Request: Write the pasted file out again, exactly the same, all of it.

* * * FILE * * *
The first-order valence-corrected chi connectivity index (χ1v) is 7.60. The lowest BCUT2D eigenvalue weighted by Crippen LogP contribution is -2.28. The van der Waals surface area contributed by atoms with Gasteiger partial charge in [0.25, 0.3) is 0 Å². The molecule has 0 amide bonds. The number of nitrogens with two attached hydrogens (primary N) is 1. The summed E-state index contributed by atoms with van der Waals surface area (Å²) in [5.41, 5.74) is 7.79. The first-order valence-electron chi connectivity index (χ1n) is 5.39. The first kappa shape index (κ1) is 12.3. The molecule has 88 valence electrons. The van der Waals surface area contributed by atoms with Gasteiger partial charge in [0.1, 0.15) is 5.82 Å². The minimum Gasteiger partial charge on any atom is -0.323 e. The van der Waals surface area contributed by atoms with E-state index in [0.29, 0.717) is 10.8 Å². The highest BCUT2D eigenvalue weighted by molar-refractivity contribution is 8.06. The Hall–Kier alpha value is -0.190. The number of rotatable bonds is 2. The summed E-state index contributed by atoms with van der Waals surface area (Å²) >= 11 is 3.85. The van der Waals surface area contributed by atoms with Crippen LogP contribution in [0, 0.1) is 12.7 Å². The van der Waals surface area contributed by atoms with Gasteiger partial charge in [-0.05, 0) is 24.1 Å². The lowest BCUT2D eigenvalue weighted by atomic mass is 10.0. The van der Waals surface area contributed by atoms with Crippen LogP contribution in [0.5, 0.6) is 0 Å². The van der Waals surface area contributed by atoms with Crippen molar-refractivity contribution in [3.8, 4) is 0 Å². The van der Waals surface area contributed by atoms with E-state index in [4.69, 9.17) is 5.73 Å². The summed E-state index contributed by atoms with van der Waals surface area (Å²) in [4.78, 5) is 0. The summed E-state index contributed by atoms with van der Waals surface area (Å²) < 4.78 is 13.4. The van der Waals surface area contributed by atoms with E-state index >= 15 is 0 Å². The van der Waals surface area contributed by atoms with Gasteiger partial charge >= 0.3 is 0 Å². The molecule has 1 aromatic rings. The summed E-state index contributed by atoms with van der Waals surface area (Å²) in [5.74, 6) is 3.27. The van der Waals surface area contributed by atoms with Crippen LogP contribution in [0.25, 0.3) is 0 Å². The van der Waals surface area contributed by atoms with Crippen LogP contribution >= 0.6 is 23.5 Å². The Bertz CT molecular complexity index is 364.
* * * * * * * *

The first-order valence-corrected chi connectivity index (χ1v) is 7.60. The lowest BCUT2D eigenvalue weighted by Crippen LogP contribution is -2.28. The van der Waals surface area contributed by atoms with Gasteiger partial charge in [0.25, 0.3) is 0 Å². The molecule has 0 amide bonds. The number of nitrogens with two attached hydrogens (primary N) is 1. The summed E-state index contributed by atoms with van der Waals surface area (Å²) in [5.41, 5.74) is 7.79. The first-order valence-electron chi connectivity index (χ1n) is 5.39. The first kappa shape index (κ1) is 12.3. The molecule has 88 valence electrons. The van der Waals surface area contributed by atoms with Gasteiger partial charge in [0.1, 0.15) is 5.82 Å². The minimum Gasteiger partial charge on any atom is -0.323 e. The van der Waals surface area contributed by atoms with E-state index in [0.29, 0.717) is 10.8 Å². The highest BCUT2D eigenvalue weighted by molar-refractivity contribution is 8.06. The Hall–Kier alpha value is -0.190. The number of rotatable bonds is 2. The summed E-state index contributed by atoms with van der Waals surface area (Å²) >= 11 is 3.85. The van der Waals surface area contributed by atoms with Crippen LogP contribution in [0, 0.1) is 12.7 Å². The van der Waals surface area contributed by atoms with Gasteiger partial charge in [-0.05, 0) is 24.1 Å². The lowest BCUT2D eigenvalue weighted by atomic mass is 10.0. The van der Waals surface area contributed by atoms with Crippen LogP contribution in [0.5, 0.6) is 0 Å². The van der Waals surface area contributed by atoms with Crippen molar-refractivity contribution in [3.8, 4) is 0 Å². The van der Waals surface area contributed by atoms with E-state index in [4.69, 9.17) is 5.73 Å². The summed E-state index contributed by atoms with van der Waals surface area (Å²) in [4.78, 5) is 0. The summed E-state index contributed by atoms with van der Waals surface area (Å²) < 4.78 is 13.4. The van der Waals surface area contributed by atoms with E-state index >= 15 is 0 Å². The van der Waals surface area contributed by atoms with Gasteiger partial charge >= 0.3 is 0 Å². The molecule has 1 aromatic rings. The summed E-state index contributed by atoms with van der Waals surface area (Å²) in [5.74, 6) is 3.27. The van der Waals surface area contributed by atoms with Crippen LogP contribution in [0.25, 0.3) is 0 Å². The van der Waals surface area contributed by atoms with Crippen LogP contribution >= 0.6 is 23.5 Å². The Bertz CT molecular complexity index is 364.